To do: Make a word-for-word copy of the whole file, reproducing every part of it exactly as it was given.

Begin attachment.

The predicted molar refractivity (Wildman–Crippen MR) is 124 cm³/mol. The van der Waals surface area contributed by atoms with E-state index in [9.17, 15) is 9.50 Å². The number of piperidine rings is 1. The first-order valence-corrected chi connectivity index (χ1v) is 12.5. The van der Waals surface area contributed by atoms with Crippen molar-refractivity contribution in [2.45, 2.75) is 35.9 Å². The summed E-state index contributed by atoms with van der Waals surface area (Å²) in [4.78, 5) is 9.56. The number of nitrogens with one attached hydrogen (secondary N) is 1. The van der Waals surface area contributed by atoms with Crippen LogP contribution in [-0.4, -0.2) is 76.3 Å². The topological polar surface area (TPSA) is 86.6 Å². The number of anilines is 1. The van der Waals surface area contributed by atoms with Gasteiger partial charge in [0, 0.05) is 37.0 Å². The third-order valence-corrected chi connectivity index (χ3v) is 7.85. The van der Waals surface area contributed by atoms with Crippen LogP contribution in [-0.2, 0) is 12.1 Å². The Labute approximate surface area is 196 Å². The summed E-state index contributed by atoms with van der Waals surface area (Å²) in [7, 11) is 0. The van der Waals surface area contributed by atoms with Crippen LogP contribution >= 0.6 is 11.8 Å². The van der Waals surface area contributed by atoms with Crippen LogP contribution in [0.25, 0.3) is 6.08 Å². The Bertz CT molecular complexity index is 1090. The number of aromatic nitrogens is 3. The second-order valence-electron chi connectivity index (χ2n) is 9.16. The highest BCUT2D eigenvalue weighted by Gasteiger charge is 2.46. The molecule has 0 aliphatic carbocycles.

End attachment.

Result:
The predicted molar refractivity (Wildman–Crippen MR) is 124 cm³/mol. The van der Waals surface area contributed by atoms with E-state index in [9.17, 15) is 9.50 Å². The number of piperidine rings is 1. The first-order valence-corrected chi connectivity index (χ1v) is 12.5. The van der Waals surface area contributed by atoms with Crippen molar-refractivity contribution in [2.45, 2.75) is 35.9 Å². The summed E-state index contributed by atoms with van der Waals surface area (Å²) in [4.78, 5) is 9.56. The number of nitrogens with one attached hydrogen (secondary N) is 1. The van der Waals surface area contributed by atoms with Crippen LogP contribution in [-0.4, -0.2) is 76.3 Å². The topological polar surface area (TPSA) is 86.6 Å². The number of anilines is 1. The van der Waals surface area contributed by atoms with Gasteiger partial charge in [0, 0.05) is 37.0 Å². The third-order valence-corrected chi connectivity index (χ3v) is 7.85. The van der Waals surface area contributed by atoms with Crippen LogP contribution in [-0.2, 0) is 12.1 Å². The Labute approximate surface area is 196 Å². The summed E-state index contributed by atoms with van der Waals surface area (Å²) in [7, 11) is 0. The van der Waals surface area contributed by atoms with Crippen LogP contribution >= 0.6 is 11.8 Å². The van der Waals surface area contributed by atoms with Crippen LogP contribution in [0.25, 0.3) is 6.08 Å². The Bertz CT molecular complexity index is 1090. The number of aromatic nitrogens is 3. The second-order valence-electron chi connectivity index (χ2n) is 9.16. The highest BCUT2D eigenvalue weighted by Gasteiger charge is 2.46. The molecule has 0 aliphatic carbocycles.